Crust
450g puff pastry (homemade or store-bought) cut into 8″ circles.
Note: If making a 9″ galette, you will need two store-bought puff pastry packages.

Pastry Cream
100ml milk
25g granulated sugar
1 egg yolk
4g cornstarch
10g unsalted butter, cubed at room temperature
1 tsp vanilla extract

Almond Cream (you will only use half this quantity later)
75g unsalted butter, room temperature
80g granulated sugar
1 medium egg
80g ground almonds
6g cornstarch
15ml rum
Orange zest (half a medium orange)

Egg Wash
1 egg yolk
Splash of water

Pastry Cream
1. In a small saucepan, combine the milk with half the sugar and put on medium heat to slowly bring it up to a simmer.
2. In a separate bowl, whisk together the egg yolk, the rest of the sugar and cornstarch. When the milk is hot (don’t let it boil), very slowly pour it over the egg mixture while whisking constantly and fast to prevent the yolk from curdling.
3. Working quickly, strain the milk-egg mixture through a fine-mesh sieve back into the saucepan and cook on medium heat whisking continuously.
4. Cook the pastry cream for 2 minutes until it thickens then remove from the heat, and add the butter cubes one at a time, whisking until fully incorporated, then the vanilla extract.
5. Transfer the pastry cream to a small bowl and cover with plastic wrap, pressing it directly onto the surface to prevent a skin from forming. Put aside or store in the fridge if making this a day in advance.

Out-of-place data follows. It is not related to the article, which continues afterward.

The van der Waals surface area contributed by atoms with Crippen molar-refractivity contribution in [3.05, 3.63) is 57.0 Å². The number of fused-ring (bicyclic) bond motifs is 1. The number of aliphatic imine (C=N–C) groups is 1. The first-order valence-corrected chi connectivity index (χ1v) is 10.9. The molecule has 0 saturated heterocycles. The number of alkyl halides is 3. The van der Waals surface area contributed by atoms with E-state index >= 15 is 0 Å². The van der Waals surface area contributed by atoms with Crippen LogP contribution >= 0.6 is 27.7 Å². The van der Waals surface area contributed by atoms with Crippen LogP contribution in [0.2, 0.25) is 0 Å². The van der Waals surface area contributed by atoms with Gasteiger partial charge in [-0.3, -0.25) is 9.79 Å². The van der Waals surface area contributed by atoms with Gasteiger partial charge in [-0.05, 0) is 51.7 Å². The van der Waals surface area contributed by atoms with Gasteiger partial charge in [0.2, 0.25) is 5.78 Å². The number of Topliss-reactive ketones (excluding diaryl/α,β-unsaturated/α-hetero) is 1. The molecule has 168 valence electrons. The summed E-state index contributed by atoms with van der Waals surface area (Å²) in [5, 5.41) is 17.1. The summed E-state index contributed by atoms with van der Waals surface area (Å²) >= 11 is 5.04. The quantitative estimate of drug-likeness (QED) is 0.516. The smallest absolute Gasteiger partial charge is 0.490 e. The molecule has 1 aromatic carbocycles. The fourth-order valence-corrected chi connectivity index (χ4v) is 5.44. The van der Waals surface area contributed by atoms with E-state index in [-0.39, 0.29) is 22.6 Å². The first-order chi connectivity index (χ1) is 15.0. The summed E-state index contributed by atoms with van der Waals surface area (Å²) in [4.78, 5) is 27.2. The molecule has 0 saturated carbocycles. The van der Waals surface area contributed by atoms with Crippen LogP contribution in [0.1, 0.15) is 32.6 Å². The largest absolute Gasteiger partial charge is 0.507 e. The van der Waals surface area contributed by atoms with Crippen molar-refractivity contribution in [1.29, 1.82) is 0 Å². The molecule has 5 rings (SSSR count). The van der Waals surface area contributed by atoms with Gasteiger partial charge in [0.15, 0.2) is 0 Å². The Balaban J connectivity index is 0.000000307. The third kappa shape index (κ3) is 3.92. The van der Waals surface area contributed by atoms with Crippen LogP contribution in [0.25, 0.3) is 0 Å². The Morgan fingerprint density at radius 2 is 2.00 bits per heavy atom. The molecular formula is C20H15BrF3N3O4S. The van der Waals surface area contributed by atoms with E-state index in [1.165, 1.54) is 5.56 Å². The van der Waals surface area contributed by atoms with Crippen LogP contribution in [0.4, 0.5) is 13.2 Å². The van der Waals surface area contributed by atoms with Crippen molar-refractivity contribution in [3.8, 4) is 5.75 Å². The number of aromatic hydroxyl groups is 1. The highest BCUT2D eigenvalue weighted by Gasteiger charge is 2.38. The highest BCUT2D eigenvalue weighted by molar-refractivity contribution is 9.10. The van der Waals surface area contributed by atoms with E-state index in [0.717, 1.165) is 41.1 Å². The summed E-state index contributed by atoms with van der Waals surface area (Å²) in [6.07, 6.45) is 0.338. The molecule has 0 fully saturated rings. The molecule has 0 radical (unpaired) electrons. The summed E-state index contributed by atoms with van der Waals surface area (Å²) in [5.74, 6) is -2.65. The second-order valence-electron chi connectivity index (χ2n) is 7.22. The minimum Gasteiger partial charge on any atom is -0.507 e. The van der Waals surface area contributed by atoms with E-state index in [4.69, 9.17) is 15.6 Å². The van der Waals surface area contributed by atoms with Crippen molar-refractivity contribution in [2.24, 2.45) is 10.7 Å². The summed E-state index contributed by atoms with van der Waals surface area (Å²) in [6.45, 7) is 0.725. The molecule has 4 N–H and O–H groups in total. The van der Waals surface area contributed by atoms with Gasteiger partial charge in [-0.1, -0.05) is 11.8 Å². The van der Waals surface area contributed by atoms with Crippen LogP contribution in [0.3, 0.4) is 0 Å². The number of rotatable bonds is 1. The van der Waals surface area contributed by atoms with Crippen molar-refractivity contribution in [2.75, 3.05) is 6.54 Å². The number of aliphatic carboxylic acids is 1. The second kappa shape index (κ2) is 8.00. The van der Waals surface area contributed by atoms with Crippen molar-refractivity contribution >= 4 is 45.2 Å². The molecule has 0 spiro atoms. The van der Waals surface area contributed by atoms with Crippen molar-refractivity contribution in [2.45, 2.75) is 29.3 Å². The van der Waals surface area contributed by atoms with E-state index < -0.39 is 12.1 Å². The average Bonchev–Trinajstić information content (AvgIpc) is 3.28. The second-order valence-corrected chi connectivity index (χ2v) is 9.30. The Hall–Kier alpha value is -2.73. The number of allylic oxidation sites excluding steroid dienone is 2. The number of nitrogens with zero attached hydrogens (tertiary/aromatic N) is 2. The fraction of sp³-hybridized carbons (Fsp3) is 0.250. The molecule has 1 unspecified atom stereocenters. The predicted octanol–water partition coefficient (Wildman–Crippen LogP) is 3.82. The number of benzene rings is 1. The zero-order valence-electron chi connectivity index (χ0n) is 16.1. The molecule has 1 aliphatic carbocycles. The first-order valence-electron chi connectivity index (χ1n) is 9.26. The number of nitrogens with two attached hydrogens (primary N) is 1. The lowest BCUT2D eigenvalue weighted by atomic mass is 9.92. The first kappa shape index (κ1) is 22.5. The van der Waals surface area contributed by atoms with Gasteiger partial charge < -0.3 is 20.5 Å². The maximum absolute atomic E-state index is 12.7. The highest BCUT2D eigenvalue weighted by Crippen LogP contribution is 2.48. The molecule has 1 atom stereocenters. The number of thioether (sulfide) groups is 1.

Almond Cream
In a small bowl, cream together the softened butter with the sugar (or use a stand mixer). Mix in consecutively the egg, almond flour, cornstarch and finally the rum.

Assembly
1. Preheat oven to 400°F (200°C) and place a half sheet pan in the oven.
2. Gently roll out the puff pastry to a 3mm-thick rectangle. Using an 8″ cake pan or a lid, cut two rounds of puff pastry with a sharp knife (the top should ideally be about 1cm bigger than the bottom). Pierce with a fork to let steam escape during baking and place them side by side on a lined baking sheet. Refrigerate until very cold or freeze for a few minutes.
3. To make the frangipane, mix the pastry cream with half of the almond cream (or all of it if making a larger galette) then set aside. Refrigerate the rest of the almond cream for other preparations.
4. Remove the dough from the refrigerator, place the bottom dough on the center of the lined baking sheet and pipe the frangipane cream in a spiral shape leaving a 1″ (3cm) edge. Place a nut, bean, or trinket on the edge of the filling.
5. Brush water around the exposed perimeter of the dough, making sure not to touch the edges as this will prevent it from puffing up, then place the second larger circle on top of the cream and press down to seal the edges very well, leaving finger marks.
6. Flip the galette so that the top becomes the bottom (optional for a smoother top) and decorate the side of the galette by making an inward mark with the back of a knife blade. Brush the first layer of egg wash and refrigerate again for at least an hour.
7. Take out the galette, brush a second layer of egg wash and draw a pattern with the tip of a sharp knife. Note: this step is important to ensure that the dough rises evenly; do not cut the puff pastry or it will crack after baking. Poke small holes in the decoration lines in the center and sides.